To deploy the WordPress service from the CLI, you need to add labels to the service that are specific to the HTTP routing mesh.

Once you get your UCP client bundle, you can run:

docker service create \
  --publish target=80,published=8000 \
  --network ucp-hrm \
  --label com.docker.ucp.mesh.http=external_route=,internal_port=80 \
  --name wordpress \

Under the hood

Under the hood, UCP relies on labels to configure your services to use the HTTP routing mesh. The UCP web UI automatically adds labels to your services, but when deploying from the CLI or using compose files, you need to add labels to your services.

The HTTP routing mesh can route to a service, as long as that service:

  • Is attached to a network that has the com.docker.ucp.mesh.http label. You can use the default ucp-hrm network or create your own.
  • Has one or more labels with the prefix com.docker.ucp.mesh.http, specifying the ports to route to.

Service labels

The HTTP routing mesh label that you apply to your services needs to have a list of keys and values separated by a comma, specifying how to route the traffic to your service.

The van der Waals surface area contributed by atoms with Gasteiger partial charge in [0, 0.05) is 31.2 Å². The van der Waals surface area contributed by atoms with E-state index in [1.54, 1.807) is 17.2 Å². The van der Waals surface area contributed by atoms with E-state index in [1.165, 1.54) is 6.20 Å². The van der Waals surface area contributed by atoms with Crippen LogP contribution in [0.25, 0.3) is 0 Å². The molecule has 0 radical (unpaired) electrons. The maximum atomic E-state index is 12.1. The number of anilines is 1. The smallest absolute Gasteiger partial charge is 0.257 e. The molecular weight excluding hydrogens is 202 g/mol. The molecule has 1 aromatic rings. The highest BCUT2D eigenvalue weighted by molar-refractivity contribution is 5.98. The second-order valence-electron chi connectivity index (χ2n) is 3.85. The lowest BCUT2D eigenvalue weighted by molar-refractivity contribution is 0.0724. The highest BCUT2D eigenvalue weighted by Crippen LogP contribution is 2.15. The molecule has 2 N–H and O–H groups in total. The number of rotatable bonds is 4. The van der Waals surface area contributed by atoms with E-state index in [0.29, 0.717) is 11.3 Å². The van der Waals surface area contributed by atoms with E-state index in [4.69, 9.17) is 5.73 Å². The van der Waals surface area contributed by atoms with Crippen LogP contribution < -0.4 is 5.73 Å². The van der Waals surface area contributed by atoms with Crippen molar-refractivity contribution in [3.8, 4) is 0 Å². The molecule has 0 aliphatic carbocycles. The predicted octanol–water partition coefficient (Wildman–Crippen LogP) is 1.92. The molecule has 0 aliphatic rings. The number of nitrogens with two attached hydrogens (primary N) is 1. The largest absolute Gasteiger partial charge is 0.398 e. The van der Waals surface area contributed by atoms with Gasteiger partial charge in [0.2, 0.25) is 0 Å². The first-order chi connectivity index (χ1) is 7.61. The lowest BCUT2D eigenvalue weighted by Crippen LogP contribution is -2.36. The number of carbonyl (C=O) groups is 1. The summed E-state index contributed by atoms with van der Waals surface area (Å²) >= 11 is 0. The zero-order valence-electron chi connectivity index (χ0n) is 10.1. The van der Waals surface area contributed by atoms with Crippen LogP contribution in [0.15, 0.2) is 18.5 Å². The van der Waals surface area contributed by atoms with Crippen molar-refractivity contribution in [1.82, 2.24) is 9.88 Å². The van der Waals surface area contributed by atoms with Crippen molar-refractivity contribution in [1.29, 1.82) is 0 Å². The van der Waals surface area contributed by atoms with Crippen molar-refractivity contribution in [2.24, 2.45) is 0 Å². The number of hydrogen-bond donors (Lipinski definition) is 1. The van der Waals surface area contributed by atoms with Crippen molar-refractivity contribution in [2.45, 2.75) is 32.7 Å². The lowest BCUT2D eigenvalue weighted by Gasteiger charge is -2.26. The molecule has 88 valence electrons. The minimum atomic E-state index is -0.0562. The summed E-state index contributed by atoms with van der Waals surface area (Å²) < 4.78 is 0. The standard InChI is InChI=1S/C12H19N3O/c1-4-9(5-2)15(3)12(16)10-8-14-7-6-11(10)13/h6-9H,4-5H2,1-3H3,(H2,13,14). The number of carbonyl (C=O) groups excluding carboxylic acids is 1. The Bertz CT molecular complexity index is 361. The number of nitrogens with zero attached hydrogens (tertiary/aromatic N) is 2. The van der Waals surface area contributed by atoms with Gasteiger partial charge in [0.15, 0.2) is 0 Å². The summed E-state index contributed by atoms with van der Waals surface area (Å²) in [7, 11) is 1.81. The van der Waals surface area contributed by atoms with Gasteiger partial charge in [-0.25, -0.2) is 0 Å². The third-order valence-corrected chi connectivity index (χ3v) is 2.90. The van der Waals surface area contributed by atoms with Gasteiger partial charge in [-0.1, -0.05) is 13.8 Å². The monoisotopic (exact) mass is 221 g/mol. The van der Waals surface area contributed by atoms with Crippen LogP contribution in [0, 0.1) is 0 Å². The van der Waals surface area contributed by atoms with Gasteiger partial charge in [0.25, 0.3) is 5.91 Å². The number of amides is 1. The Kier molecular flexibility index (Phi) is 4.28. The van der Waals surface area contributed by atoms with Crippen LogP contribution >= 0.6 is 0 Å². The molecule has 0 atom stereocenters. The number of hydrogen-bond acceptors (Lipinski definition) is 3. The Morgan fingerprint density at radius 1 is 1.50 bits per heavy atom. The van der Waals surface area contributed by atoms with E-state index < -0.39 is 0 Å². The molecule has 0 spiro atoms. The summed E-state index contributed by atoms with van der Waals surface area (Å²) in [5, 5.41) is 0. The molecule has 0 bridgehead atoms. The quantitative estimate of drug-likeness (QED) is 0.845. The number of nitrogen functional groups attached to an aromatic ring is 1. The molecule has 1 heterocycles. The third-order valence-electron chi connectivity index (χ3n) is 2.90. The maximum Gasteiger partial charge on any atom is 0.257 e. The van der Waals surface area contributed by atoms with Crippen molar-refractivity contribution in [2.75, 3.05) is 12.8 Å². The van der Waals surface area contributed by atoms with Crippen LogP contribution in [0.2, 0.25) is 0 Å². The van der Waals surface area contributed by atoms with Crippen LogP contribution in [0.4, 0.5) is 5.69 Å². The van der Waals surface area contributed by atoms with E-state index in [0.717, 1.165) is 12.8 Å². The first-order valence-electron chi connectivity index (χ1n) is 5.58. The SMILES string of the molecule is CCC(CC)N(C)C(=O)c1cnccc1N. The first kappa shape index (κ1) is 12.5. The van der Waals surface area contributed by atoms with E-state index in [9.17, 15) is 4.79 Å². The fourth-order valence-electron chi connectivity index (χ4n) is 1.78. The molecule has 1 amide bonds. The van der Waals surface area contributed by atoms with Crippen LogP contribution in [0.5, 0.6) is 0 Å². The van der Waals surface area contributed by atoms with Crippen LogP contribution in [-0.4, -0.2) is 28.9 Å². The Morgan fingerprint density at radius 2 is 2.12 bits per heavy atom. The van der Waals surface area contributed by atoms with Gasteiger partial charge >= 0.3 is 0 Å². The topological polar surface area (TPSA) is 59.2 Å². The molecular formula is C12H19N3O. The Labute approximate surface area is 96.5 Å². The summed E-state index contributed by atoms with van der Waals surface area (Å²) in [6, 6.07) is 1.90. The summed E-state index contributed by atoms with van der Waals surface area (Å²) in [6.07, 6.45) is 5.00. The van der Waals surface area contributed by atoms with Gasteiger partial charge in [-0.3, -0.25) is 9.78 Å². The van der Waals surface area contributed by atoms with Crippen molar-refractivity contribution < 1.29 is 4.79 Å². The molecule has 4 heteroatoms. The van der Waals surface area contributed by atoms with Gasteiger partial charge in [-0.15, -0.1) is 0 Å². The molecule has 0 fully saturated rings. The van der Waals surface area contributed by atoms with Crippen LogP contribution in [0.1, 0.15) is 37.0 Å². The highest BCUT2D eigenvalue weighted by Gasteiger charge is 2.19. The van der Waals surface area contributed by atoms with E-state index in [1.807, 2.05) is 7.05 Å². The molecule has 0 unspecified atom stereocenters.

The label for the WordPress service you just created looks like this:

  • Key: com.docker.ucp.mesh.http.80-1
  • Value: internal_port=8000,external_route=

The label syntax looks like this:


Where .label-number is an optional number that you can include in your label name if you want to have multiple routes to the same service. As an example you could have one route for HTTP and another for HTTPS. In that case you’d apply two labels:


The keys and values in your label are what defined the route configuration. These keys are supported:

Key Mandatory Values Description
external_route yes http://domain-name, or sni://domain-name The external URL to route to this service
internal_port yes, if the service publishes no ports or multiple ports port-number The internal port to use for the service
sticky_sessions no cookie-name Always route a user to the same service, using HTTP cookies. This option can’t be used with HTTPS routes
redirect no http://domain-name, or sni://domain-name Redirect incoming requests to another route using an HTTP 301 redirect
include_forwarded_for no true If present, include the X-Forwarded-For header in requests

Known issue

For SNI (HTTPS) routes, HRM forwards to service tasks before any task health checks have passed. This may result in traffic loss if a task is not ready to serve traffic immediately after it is scheduled.

Sticky sessions